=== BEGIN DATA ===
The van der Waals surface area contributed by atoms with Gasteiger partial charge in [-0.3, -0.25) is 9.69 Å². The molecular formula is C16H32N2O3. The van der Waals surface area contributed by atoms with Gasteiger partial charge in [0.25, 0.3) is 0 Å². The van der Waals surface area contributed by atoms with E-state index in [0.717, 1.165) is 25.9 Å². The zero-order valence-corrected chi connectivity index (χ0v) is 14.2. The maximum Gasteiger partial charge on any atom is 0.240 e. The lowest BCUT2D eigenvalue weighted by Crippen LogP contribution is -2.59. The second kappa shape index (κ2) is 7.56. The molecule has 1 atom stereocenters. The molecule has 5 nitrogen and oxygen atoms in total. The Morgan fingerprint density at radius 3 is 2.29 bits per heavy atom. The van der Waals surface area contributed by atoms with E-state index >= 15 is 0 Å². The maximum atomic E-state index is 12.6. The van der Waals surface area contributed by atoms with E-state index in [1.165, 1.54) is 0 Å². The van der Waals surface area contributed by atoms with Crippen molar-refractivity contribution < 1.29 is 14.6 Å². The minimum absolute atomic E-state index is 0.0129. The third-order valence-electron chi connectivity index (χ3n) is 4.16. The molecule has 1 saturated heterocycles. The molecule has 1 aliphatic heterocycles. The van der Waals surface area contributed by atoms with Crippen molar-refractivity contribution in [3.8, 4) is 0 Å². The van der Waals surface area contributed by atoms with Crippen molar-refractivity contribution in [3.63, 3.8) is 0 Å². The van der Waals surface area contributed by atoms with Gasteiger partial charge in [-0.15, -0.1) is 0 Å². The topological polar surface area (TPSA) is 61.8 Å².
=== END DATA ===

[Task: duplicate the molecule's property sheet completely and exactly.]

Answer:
The van der Waals surface area contributed by atoms with Gasteiger partial charge in [-0.3, -0.25) is 9.69 Å². The molecular formula is C16H32N2O3. The van der Waals surface area contributed by atoms with Gasteiger partial charge in [0.25, 0.3) is 0 Å². The van der Waals surface area contributed by atoms with E-state index in [0.717, 1.165) is 25.9 Å². The zero-order valence-corrected chi connectivity index (χ0v) is 14.2. The maximum Gasteiger partial charge on any atom is 0.240 e. The lowest BCUT2D eigenvalue weighted by Crippen LogP contribution is -2.59. The second kappa shape index (κ2) is 7.56. The molecule has 1 atom stereocenters. The molecule has 5 nitrogen and oxygen atoms in total. The Morgan fingerprint density at radius 3 is 2.29 bits per heavy atom. The van der Waals surface area contributed by atoms with E-state index >= 15 is 0 Å². The maximum atomic E-state index is 12.6. The van der Waals surface area contributed by atoms with E-state index in [1.165, 1.54) is 0 Å². The van der Waals surface area contributed by atoms with Crippen molar-refractivity contribution < 1.29 is 14.6 Å². The minimum absolute atomic E-state index is 0.0129. The third-order valence-electron chi connectivity index (χ3n) is 4.16. The molecule has 1 saturated heterocycles. The molecule has 1 aliphatic heterocycles. The van der Waals surface area contributed by atoms with Crippen molar-refractivity contribution in [3.8, 4) is 0 Å². The van der Waals surface area contributed by atoms with Crippen molar-refractivity contribution in [3.63, 3.8) is 0 Å². The van der Waals surface area contributed by atoms with Gasteiger partial charge in [-0.15, -0.1) is 0 Å². The topological polar surface area (TPSA) is 61.8 Å².